Default judgment—requirement to set aside promptly under CPR 13.3
Default judgment—requirement to set aside promptly under CPR 13.3

The following Dispute Resolution guidance note provides comprehensive and up to date legal information covering:

  • Default judgment—requirement to set aside promptly under CPR 13.3
  • Requirement to make a prompt application (CPR 13.3(2))
  • Example cases where a default judgment was set aside despite delay
  • Example cases where a default judgment was not set aside following delay

Brexit: The UK's departure from the EU on exit day, ie Friday 31 January 2020, has implications for practitioners considering default judgment. For guidance, see: Cross border considerations—checklist—Brexit—impact on CPR.

This Practice Note considers the requirement under CPR 13.3(2) for the defendant to make a prompt application to set aside a default judgment. The Practice Note explains that this is a significant factor that the courts will take into account when deciding the application. The Practice Note also identifies decisions in which either a default judgment was or was not set aside despite a delay in making the application.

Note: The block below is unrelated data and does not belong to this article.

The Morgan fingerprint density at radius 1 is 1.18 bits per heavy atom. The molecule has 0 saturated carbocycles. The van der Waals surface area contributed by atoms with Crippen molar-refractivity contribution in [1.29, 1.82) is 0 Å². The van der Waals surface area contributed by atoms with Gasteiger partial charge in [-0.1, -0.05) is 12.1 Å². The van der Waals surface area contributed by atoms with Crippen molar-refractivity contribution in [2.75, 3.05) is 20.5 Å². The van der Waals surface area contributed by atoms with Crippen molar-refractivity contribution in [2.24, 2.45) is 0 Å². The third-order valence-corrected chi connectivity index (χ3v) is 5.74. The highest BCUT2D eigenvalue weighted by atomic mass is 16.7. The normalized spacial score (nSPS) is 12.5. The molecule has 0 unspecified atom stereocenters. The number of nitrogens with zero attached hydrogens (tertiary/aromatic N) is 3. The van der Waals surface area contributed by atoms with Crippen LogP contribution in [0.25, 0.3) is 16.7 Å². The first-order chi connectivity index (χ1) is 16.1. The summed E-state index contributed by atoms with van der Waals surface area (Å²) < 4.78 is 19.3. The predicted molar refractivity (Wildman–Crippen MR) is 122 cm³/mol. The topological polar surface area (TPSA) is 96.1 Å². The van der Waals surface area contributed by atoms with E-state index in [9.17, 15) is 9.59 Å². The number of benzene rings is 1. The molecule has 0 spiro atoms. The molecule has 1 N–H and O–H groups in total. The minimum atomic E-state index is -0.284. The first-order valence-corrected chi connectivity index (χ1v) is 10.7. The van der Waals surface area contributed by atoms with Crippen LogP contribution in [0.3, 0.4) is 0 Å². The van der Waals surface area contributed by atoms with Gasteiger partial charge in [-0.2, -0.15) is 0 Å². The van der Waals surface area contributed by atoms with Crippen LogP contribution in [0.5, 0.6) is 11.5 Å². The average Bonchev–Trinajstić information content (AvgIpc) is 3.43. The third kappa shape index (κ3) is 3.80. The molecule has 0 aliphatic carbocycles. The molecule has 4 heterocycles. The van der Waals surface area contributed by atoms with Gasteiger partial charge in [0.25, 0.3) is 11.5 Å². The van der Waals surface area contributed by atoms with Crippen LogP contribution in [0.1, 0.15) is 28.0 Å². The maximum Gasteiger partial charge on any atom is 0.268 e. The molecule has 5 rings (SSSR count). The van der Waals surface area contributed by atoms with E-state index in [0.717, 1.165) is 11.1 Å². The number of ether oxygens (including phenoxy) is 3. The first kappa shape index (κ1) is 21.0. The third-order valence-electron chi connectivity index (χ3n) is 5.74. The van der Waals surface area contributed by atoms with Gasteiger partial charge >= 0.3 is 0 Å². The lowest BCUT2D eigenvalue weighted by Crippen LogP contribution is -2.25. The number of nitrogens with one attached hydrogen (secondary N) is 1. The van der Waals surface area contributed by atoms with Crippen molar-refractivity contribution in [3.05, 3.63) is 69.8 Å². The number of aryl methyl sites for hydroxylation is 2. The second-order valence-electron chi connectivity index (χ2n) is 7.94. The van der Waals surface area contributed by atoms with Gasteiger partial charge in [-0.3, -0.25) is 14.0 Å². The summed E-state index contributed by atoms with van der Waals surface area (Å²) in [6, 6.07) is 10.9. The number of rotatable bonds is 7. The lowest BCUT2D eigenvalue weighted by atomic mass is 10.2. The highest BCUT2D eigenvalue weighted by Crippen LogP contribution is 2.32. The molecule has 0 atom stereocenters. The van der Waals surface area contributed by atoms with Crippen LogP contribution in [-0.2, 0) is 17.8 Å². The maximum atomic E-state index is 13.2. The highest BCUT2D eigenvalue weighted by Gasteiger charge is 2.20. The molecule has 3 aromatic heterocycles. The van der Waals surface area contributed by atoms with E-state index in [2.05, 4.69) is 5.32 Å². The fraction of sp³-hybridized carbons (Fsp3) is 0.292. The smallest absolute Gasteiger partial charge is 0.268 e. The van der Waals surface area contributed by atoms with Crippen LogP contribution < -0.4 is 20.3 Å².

This Practice Note needs to be considered in conjunction with Practice Notes:

  1. Default judgment—setting aside under CPR 13.3

  2. Default judgment—relief from sanctions when setting aside under CPR 13.3

Requirement to make a prompt application (CPR 13.3(2))

A defendant is required to make a prompt application to set aside a default judgment. While this is just one factor that the court will take into account when considering the application, it is a significant factor. Moore-Bick LJ in the Court of Appeal in Standard Bank v Agrinvest observe